The Marines of Marine Aircraft Group 13 (MAG-13) broke a record on Mar. 3, 2022 when they loaded the most 16 F-35B Lightning II Joint Strike Fighters ever aboard a big-deck amphibious warship, USNI News reports.
The fighters aboard USS Tripoli (LHA-7), the Navy’s newest big deck amphibious warship, belong to two operational squadrons — the “Vikings” of Marine Fighter Attack Squadron 225 and the “Wake Island Avengers” of Marine Fighter Attack Squadron 211, both based at Yuma Marine Corps Air Station, Ariz. – and to Marine Operational Test and Evaluation Squadron 1, based at Yuma and New River, N.C.
But bringing more than a dozen of the F-35B jets aboard Tripoli for flight operations – a number that could grow to 18 or 20 this week – along with 500 Marines isn’t just about breaking records and a photo opportunity.
“The way we’ve fought over the last 20 years obviously has been a different model. There have been a lot of different squadrons doing a lot of things in the Middle East as needed, as directed,” said Col. Chad A. Vaughn, commander of MAG-13, based at Yuma.
But adversaries in today’s existing threat and the future fight are much more capable in the air than any the US aviators have faced in the past. Squadrons must be capable of fighting in more and larger higher-level joint operations, officials say.
The last time MAG-13 fought as an air group was 2003.
The “Lightning Carrier” concept has been tossed about for years by Marines and the F-35 program office. “It just worked out perfectly with the opportunity for us to practice and train with the MAG,” Vaughn said, adding that operational testers with VMX-1 are aboard Tripoli this week evaluating lessons learned from the F-35B operations.
The concept takes a page from history. In the invasion of Iraq in March 2003, amphibious assault ship USS Bataan (LHD-5) and USS Bonhomme Richard (LHD-6) were dubbed the “Harrier carriers,” each supporting two squadrons of AV-8B Harrier attack jets for Commander Task Force 51 as U.S. and combined forces pushed toward Baghdad. The ships at the time typically had a detachment of Harriers among an aircraft mix composed largely of Marine Corps helicopters.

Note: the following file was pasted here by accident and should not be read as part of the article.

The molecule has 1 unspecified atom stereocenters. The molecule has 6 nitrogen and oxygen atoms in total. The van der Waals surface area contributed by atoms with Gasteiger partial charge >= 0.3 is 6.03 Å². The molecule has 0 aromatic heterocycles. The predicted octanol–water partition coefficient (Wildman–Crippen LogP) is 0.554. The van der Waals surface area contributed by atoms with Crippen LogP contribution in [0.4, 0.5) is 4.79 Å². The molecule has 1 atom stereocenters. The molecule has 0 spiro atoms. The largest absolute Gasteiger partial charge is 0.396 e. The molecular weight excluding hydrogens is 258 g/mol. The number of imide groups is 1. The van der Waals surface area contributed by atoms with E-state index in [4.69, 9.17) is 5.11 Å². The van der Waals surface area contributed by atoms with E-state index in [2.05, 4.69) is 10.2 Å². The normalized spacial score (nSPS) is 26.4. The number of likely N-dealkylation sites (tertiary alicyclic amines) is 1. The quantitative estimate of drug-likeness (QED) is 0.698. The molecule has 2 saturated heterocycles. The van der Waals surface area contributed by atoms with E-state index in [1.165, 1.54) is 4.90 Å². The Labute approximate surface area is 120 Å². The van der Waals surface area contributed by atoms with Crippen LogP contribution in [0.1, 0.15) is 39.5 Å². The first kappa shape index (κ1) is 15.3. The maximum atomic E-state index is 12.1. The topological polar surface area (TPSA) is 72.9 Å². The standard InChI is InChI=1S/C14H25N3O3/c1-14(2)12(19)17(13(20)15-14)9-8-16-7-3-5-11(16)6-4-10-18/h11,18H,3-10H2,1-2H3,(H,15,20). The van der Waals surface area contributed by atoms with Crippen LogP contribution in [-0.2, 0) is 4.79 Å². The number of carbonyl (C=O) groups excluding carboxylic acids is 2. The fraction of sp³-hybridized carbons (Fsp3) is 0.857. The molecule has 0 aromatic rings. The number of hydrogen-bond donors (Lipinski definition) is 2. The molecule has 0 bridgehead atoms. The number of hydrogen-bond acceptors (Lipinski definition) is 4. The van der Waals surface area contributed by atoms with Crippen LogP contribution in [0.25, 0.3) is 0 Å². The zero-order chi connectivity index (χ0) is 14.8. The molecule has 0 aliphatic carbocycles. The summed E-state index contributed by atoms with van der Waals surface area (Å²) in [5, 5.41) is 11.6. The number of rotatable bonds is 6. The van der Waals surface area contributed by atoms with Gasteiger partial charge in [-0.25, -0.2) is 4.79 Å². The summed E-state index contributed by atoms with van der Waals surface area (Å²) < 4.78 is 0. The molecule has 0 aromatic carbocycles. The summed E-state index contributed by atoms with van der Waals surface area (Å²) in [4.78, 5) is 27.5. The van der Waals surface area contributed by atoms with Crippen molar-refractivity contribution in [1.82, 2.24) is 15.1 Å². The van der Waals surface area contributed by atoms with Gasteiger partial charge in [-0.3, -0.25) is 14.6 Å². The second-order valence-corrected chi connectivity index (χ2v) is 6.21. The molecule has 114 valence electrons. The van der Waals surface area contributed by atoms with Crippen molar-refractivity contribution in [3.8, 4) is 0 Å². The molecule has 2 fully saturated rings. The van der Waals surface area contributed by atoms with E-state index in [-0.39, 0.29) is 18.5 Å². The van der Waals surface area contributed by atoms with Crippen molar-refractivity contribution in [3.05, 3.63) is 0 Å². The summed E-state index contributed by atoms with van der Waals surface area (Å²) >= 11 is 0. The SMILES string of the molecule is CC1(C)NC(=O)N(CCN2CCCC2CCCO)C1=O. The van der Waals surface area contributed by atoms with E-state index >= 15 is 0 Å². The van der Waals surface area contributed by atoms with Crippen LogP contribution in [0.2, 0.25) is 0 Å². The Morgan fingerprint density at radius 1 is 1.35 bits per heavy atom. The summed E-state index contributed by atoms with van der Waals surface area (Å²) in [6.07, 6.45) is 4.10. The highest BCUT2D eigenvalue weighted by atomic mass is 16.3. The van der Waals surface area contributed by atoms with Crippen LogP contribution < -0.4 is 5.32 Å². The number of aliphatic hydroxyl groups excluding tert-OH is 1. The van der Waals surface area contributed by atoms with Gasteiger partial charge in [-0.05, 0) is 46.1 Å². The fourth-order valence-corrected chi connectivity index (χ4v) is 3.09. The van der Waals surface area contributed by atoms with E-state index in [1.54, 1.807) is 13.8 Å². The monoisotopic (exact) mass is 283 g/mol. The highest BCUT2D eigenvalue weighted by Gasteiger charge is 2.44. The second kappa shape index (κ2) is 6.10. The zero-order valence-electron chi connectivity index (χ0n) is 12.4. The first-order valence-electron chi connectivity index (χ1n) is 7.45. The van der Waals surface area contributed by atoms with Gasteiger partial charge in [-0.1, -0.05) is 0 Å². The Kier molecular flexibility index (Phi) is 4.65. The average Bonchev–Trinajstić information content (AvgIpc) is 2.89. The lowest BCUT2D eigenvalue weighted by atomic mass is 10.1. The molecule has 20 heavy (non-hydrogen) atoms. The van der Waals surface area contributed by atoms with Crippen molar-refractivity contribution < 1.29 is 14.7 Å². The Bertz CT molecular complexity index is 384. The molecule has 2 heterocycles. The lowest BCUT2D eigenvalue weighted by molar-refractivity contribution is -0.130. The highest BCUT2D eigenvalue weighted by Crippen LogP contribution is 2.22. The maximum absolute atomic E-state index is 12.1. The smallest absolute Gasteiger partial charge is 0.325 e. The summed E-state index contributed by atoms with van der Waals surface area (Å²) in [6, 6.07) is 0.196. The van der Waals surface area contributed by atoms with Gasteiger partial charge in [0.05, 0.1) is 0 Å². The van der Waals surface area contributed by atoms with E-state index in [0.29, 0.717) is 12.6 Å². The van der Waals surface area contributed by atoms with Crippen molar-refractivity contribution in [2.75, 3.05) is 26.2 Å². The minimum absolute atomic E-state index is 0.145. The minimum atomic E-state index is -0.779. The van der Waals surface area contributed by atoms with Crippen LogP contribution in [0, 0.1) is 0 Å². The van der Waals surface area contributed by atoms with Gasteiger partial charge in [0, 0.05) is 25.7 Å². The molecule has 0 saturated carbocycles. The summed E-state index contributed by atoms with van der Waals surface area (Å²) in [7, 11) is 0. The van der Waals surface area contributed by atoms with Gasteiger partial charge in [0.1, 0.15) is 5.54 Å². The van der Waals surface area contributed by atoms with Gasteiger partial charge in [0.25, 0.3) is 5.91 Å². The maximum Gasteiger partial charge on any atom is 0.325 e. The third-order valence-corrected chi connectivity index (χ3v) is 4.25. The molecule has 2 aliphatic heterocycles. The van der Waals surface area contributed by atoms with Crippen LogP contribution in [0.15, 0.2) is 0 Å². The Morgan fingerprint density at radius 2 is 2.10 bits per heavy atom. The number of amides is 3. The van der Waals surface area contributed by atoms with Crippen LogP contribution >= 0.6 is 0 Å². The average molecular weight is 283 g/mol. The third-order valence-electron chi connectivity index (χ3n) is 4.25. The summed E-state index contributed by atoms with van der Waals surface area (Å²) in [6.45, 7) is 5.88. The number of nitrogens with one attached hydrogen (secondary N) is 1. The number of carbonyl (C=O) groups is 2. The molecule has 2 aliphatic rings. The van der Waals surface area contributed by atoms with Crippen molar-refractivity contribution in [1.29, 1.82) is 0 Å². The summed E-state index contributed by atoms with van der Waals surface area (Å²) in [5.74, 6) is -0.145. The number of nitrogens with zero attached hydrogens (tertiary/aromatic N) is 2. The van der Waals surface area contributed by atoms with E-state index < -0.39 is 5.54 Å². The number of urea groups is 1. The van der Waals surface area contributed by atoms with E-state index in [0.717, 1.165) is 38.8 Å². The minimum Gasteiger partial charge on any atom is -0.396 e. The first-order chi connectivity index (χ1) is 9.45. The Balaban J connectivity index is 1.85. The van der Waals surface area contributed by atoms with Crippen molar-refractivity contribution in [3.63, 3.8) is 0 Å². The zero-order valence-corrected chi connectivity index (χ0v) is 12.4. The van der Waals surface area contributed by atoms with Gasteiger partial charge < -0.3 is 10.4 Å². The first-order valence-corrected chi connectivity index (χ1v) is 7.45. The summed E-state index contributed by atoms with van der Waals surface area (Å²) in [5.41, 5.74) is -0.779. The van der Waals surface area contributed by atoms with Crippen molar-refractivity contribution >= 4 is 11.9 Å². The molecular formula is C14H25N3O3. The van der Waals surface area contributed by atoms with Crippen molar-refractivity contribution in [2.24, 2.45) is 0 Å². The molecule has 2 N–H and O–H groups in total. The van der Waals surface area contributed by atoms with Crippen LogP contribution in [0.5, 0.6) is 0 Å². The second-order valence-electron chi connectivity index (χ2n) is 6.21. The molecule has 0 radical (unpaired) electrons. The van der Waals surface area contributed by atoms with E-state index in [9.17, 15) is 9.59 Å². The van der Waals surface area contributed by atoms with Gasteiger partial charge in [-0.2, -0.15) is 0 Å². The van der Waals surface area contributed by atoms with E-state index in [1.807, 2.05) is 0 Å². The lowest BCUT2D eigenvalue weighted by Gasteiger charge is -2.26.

Tripoli is an America-class amphibious assault ship commissioned in July 2020. The ship is homeported in San Diego and operates under commander, Expeditionary Strike Group 3.
Tripoli is the second LHA to be delivered to the Navy, and the third in naval history to bear the name which harkens back to the first US battle fought on foreign soil. The name Tripoli was previously assigned to a Casablanca-class escort carrier which saw service in the Second World War. Later, the first amphibious assault ship with the name USS Tripoli (LPH 10) served in Vietnam and during the Gulf War.
Tripoli was built in Pascagoula, Mississippi, by Huntington Ingalls Industries.
Tripoli, the only America-class amphibious assault ship in San Diego, joins the Wasp-class large deck amphibious assault vessels USS Essex (LHD 2), USS Boxer (LHD 4), USS Bonhomme Richard (LHD 6), and USS Makin Island (LHD 8). As the largest amphibious ship on the waterfront, Tripoli serves as an LHD variant designed to accommodate the Marine Corps’ future Air Combat Element (ACE) including the F-35B Lightning II and MV-22 Osprey.
The week-long event, slated to wrap up Thursday, is about putting MAG Marines and Tripoli sailors through the paces in launching, recovering, moving, maneuvering and working on the F-35B jets aboard the ship.
Questions remain how the Lightning Carrier concept will operate in the fleet without a capability to tank F-35Bs organically or without airborne early warning aircraft like the E-2D Advanced Hawkeye aboard. According to USNI News there is set to be broader testing with the concept later this year.
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